Those letters have since turned into preliminary studies, some of which have been published in scientific journals; others that are only available on preprint servers. One of the largest studies identifying a link between obesity and severe illness from COVID-19 to date, shared on the preprint server MedRxiv and not yet peer-reviewed, comes from researchers at NYU Langone Health who analyzed data from more than 4,000 COVID-19 patients who sought care at the hospital between March 1 and April 2.
According to researchers, hospital admission for COVID-19 was primarily dependent on age (those ages 65 and up were most likely to be admitted), followed by obesity (defined by study authors as a BMI of over 30), and a history of heart failure. Leora Horwitz, MD, the study's senior author and associate professor in the Department of Population Health at NYU Langone added in a press release that "obesity is more important for hospitalization than whether you have high blood pressure or diabetes, though these often go together, and it’s more important than coronary disease or cancer or kidney disease, or even pulmonary disease."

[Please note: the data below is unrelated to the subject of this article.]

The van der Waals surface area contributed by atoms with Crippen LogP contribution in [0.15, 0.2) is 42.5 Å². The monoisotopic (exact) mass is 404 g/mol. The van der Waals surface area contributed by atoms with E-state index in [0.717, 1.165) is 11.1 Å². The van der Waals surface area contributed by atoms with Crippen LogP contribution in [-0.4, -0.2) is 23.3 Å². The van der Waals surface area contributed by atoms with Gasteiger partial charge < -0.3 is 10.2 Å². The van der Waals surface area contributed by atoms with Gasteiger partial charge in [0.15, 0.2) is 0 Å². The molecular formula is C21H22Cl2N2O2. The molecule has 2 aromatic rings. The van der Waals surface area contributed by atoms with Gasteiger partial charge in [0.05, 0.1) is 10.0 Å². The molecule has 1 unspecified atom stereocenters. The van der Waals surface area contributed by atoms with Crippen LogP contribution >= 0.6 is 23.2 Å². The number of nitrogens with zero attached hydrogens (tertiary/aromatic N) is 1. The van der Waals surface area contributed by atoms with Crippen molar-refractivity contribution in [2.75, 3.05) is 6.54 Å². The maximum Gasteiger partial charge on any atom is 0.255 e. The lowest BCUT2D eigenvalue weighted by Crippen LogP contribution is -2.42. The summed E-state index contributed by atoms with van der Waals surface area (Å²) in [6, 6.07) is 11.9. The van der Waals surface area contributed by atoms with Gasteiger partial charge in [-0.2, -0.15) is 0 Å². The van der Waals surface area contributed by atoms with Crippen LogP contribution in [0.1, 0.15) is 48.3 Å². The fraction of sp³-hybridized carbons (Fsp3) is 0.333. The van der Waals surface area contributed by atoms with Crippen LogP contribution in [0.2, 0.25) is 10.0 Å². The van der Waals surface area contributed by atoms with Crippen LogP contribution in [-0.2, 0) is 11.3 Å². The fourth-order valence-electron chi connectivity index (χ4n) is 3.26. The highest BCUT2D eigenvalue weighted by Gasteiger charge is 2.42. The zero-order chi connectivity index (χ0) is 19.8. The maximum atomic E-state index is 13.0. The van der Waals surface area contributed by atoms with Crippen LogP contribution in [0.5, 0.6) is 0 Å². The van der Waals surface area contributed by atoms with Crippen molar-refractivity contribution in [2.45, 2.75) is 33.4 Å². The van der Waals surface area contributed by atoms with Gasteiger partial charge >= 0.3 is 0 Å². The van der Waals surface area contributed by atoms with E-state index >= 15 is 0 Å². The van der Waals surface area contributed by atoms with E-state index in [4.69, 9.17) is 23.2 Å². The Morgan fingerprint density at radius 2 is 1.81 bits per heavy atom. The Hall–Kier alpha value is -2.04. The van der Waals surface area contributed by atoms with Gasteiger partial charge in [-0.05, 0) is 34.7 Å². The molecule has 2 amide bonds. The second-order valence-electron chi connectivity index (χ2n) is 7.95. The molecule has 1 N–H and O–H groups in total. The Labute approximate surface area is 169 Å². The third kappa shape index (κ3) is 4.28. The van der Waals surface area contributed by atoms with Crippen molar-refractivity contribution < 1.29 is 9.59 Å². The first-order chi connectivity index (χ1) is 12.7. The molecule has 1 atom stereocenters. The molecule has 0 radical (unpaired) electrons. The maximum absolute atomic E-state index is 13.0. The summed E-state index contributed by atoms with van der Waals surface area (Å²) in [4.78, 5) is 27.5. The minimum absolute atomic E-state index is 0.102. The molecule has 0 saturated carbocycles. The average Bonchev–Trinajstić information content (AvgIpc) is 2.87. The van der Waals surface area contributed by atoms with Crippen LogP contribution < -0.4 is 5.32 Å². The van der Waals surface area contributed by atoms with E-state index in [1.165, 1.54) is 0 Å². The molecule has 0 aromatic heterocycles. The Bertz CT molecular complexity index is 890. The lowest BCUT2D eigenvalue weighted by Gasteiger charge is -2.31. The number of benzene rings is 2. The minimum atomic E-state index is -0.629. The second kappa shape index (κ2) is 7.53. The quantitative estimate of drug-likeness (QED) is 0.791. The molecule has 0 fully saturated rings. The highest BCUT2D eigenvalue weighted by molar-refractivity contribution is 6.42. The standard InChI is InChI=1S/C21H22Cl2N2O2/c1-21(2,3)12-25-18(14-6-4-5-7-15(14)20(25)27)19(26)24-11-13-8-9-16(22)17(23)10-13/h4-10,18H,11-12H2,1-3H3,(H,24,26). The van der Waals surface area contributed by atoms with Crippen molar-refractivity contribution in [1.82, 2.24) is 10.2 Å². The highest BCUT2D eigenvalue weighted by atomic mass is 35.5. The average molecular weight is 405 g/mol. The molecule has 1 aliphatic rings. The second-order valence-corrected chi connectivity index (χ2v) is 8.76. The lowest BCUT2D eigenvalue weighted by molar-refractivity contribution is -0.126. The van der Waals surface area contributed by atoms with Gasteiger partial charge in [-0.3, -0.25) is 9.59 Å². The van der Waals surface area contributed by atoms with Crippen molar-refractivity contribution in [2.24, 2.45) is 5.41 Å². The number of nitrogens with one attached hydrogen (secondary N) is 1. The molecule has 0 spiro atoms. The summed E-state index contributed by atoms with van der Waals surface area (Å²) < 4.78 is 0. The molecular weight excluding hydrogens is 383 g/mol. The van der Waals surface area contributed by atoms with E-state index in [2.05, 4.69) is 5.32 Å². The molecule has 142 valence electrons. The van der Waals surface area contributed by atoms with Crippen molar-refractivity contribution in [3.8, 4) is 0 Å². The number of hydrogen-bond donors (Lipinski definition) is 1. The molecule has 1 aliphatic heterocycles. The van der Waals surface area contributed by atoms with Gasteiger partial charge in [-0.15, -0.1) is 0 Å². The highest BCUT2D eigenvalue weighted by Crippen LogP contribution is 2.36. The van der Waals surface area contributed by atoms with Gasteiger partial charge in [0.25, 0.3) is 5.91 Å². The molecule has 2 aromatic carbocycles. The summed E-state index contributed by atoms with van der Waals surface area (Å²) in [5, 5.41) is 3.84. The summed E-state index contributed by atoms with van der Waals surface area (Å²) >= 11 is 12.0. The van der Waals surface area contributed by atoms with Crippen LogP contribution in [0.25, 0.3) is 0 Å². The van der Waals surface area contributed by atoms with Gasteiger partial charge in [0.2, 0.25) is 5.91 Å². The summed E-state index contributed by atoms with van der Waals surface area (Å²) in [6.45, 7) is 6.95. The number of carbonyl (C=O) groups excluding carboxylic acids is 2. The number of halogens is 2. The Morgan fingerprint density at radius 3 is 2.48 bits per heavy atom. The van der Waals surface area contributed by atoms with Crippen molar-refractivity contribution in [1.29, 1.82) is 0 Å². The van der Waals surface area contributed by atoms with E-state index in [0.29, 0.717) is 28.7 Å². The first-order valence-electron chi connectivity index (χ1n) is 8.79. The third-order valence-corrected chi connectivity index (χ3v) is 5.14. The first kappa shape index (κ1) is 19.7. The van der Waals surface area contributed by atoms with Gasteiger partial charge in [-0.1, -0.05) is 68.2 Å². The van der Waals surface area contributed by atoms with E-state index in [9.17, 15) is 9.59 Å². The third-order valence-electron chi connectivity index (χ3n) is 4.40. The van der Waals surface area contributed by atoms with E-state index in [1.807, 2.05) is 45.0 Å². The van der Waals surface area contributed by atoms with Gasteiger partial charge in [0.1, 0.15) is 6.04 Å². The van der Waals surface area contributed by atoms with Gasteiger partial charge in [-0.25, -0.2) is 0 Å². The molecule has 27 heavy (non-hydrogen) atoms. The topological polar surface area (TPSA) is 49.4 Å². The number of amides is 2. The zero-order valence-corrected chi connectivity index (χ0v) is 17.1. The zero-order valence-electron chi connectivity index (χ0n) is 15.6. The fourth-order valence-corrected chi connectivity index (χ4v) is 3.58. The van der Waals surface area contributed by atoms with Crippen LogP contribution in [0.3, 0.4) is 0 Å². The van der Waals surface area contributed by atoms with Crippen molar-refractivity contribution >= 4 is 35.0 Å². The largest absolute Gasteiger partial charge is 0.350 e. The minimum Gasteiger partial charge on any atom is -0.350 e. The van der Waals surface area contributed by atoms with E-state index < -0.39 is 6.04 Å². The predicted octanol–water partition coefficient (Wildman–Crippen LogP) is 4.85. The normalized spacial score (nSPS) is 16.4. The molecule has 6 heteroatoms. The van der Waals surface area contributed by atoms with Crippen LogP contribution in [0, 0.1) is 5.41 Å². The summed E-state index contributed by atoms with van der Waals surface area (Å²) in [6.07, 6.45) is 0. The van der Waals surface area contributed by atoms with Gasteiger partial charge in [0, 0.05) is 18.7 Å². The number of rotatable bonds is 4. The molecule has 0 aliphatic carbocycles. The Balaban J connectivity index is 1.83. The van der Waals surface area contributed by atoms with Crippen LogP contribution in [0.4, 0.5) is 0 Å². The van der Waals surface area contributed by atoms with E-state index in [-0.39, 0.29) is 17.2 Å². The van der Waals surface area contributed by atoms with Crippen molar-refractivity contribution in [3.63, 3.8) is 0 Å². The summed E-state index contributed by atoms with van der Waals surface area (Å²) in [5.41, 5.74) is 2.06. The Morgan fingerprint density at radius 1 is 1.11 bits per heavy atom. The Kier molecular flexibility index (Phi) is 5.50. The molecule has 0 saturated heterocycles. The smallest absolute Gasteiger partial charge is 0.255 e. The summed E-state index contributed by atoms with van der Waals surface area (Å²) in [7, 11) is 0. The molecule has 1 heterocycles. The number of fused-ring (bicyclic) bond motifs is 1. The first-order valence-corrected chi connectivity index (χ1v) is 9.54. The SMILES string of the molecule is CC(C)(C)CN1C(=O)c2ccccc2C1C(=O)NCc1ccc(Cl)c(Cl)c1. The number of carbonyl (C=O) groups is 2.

The study’s authors were looking to see if obesity itself, uncoupled with diseases, could put someone at risk for complications, says Horwitz’s co-author, Christopher Petrilli, MD, Assistant Professor of Medicine at NYU Langone Health. “We do find that obesity is indeed an independent risk for development of severe COVID-19 disease requiring hospitalization or intensive care, even accounting for the fact that many of those patients also have diabetes or heart disease,” he tells Health.
The NYU study is the first large paper that uses advanced statistical models to identify independent risk factors for COVID-19 complications, Dr. Petrilli says. But Harrison, who recently wrote an opinion piece for Wired arguing that COVID-19 does not discriminate based on BMI alone, points to two other papers that also provide some plausible findings on the link between COVID-19 and obesity, specifically labelling a high BMI as a risk.
The first is a CDC Morbidity and Mortality Weekly Report, initially published on April 8, which looked at the clinical data of 1,482 patients hospitalized due to COVID-19 during March 2020, the first month of US surveillance. Among those hospitalized, 178 patients—or 12% of the entire study sample—had available information on underlying conditions, and of those 178 patients, 48.3% were classified as obese. The other, a small French study published in the journal Obesity, looked at at 124 COVID-19 patients admitted to intensive care. Researchers concluded that, next to being male, the risk for the need of invasive mechanical ventilation (aka, use of a ventilator) increased as BMI increased, and was greatest in those with a BMI of 35 or greater.
HAES-affiliated doctors and dietitians say this data shouldn’t be taken at face-value.